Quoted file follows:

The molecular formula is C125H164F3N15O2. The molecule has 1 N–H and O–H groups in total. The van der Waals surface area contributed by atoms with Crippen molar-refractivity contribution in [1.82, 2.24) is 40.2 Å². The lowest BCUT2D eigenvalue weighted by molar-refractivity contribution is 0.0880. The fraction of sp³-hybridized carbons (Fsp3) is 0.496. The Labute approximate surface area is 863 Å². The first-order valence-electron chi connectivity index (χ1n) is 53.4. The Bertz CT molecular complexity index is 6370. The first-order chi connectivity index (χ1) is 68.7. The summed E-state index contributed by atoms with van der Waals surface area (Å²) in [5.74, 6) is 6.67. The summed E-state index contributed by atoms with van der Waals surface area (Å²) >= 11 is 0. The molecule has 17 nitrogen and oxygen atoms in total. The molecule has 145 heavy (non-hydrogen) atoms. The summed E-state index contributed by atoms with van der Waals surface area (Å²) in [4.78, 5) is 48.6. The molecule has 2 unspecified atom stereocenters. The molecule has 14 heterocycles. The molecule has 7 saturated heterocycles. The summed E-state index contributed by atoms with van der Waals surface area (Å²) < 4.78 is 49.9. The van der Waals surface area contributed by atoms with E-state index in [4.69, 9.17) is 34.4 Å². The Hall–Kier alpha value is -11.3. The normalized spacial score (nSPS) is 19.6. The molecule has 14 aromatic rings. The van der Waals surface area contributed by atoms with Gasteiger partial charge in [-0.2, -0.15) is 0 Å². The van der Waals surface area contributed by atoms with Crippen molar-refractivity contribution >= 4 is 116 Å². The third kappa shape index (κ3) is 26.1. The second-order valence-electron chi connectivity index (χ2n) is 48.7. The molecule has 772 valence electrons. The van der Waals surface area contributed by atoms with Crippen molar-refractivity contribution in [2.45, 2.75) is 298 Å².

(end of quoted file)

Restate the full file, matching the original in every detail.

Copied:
The molecular formula is C125H164F3N15O2. The molecule has 1 N–H and O–H groups in total. The van der Waals surface area contributed by atoms with Crippen molar-refractivity contribution in [1.82, 2.24) is 40.2 Å². The lowest BCUT2D eigenvalue weighted by molar-refractivity contribution is 0.0880. The fraction of sp³-hybridized carbons (Fsp3) is 0.496. The Labute approximate surface area is 863 Å². The first-order valence-electron chi connectivity index (χ1n) is 53.4. The Bertz CT molecular complexity index is 6370. The first-order chi connectivity index (χ1) is 68.7. The summed E-state index contributed by atoms with van der Waals surface area (Å²) in [5.74, 6) is 6.67. The summed E-state index contributed by atoms with van der Waals surface area (Å²) >= 11 is 0. The molecule has 17 nitrogen and oxygen atoms in total. The molecule has 145 heavy (non-hydrogen) atoms. The summed E-state index contributed by atoms with van der Waals surface area (Å²) in [4.78, 5) is 48.6. The molecule has 2 unspecified atom stereocenters. The molecule has 14 heterocycles. The molecule has 7 saturated heterocycles. The summed E-state index contributed by atoms with van der Waals surface area (Å²) < 4.78 is 49.9. The van der Waals surface area contributed by atoms with E-state index in [4.69, 9.17) is 34.4 Å². The Hall–Kier alpha value is -11.3. The normalized spacial score (nSPS) is 19.6. The molecule has 14 aromatic rings. The van der Waals surface area contributed by atoms with Gasteiger partial charge in [-0.2, -0.15) is 0 Å². The van der Waals surface area contributed by atoms with Crippen molar-refractivity contribution >= 4 is 116 Å². The third kappa shape index (κ3) is 26.1. The second-order valence-electron chi connectivity index (χ2n) is 48.7. The molecule has 772 valence electrons. The van der Waals surface area contributed by atoms with Crippen molar-refractivity contribution in [2.45, 2.75) is 298 Å².